The entertainment was also very enjoyable, and there seemed to be plenty of options for everyone on board. But this isn’t a post about how awesome Norwegian Cruise Line is (although it was for us). This is simply a compilation of all my tips on how to cruise, and do it in a way that will save you time, money, and aggravation. In no particular order, here are 12 tips to cruising stress-free:

1. Make sure your room isn’t directly under a high-traffic public space (like a dining room). I didn’t consider this one ahead of time, and we ended up a floor directly below the main buffet room. Which was convenient when we wanted to eat breakfast, but the early risers scraping chairs across the floor while we were trying to sleep in was definitely annoying. There’s always going to be some noise you can’t control while you’re trying to sleep, but this is at least one variable you can research and try to correct.

2. Book excursions & make dinner reservations before you leave for your trip. Most cruise lines will have at least one main dining room with complimentary dinner, and you want to make sure you claim the time slot you want, otherwise you’ll get stuck with a shitty dinner time or worse, there won’t be any more available reservations & you’ll have to eat dinner at the buffet. Which I guess is cool if you’d rather eat food that isn’t as fancy or delicious. It’s also a good idea to book excursions ahead as well to save yourself the hassle of standing in line once on board the ship. This also ensures the excursions you want don’t book up before you get a chance to sign up. Keep in mind this doesn’t guarantee they will happen (we had 3 of our pre-paid excursions canceled & had to re-book once on board), so keep a few backups in mind as well.

3. Book the Ultimate (unlimited) Beverage Package. We got lucky that NCL was running a promo when we booked that gave us the option of booking UBP free (although Kevin is still convinced it was factored into our fees somehow and was never truly free). But if you plan on drinking anything other than juice or water (and this even applies to soda), you’ll want to consider adding this to your booking. It may seem like a lot of money per person per day, but those drinks add up fast on their own. You’ll be glad you did when you’re going up to the bar every half hour for “just one more” delicious drink of the day; I wouldn’t want to see our drink bill if we were paying out of pocket, I might faint.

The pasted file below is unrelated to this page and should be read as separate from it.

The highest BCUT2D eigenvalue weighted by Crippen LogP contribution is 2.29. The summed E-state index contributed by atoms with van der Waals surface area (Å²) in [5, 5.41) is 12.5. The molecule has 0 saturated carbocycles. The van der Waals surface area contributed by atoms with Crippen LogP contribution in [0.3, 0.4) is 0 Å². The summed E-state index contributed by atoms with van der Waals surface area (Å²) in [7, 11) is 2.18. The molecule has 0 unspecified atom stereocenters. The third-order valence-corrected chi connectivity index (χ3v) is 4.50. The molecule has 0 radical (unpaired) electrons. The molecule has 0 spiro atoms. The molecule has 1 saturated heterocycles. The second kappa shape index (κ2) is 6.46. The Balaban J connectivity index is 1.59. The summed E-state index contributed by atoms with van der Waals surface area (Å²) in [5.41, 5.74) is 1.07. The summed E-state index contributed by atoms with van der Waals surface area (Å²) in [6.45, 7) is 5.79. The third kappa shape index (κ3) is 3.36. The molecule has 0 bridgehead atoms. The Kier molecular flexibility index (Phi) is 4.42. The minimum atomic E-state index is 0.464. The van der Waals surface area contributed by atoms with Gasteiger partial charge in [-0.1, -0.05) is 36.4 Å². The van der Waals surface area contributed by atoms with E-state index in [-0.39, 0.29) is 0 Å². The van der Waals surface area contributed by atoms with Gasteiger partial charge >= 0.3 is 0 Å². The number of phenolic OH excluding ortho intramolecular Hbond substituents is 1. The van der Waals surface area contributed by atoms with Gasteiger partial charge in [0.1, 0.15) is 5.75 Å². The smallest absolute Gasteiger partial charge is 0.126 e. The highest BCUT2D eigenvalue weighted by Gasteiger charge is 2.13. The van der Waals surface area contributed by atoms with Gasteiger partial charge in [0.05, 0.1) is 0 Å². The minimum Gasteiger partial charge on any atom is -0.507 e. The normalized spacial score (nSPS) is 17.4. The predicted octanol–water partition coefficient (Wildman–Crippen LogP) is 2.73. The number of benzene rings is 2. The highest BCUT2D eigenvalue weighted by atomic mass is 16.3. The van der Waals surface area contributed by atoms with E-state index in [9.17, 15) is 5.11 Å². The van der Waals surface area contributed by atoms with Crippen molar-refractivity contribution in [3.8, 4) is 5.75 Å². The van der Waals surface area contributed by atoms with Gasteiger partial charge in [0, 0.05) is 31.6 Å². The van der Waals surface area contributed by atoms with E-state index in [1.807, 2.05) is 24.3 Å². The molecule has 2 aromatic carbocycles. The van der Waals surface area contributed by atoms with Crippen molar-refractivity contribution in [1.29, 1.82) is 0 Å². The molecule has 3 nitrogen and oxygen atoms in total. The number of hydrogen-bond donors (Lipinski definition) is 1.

4. If you get motion sickness, keep a pair of Sea Bands on or nearby at all times. These things saved my life. Not literally, but they definitely made my cruise enjoyable, without the drowsy side effects of medicine.

5. Pack clothing for all occasions. At the risk of over-packing, make sure you have a variety of outfits & footwear. Obviously bathing suits are a must. Beach/pool towels are unnecessary (and will just take up valuable luggage space), as the ship provides them. Bring a few nice outfits for dinner, and a sweatshirt for those cool, windy nights on the top deck. If you plan on doing water excursions, like snorkeling or dolphin encounters, bring a rash guard and board shorts to throw on over your bathing suit. I also recommend water shoes or Teva sandals (or something similar) for these as well. If you plan on hiking or doing tours with a lot of walking, bring sneakers & socks. Bring a small backpack or beach bag for any excursions off the ship. You’ll need a place to stow towels, water, cameras, change of dry clothes, and anything else you might want on shore.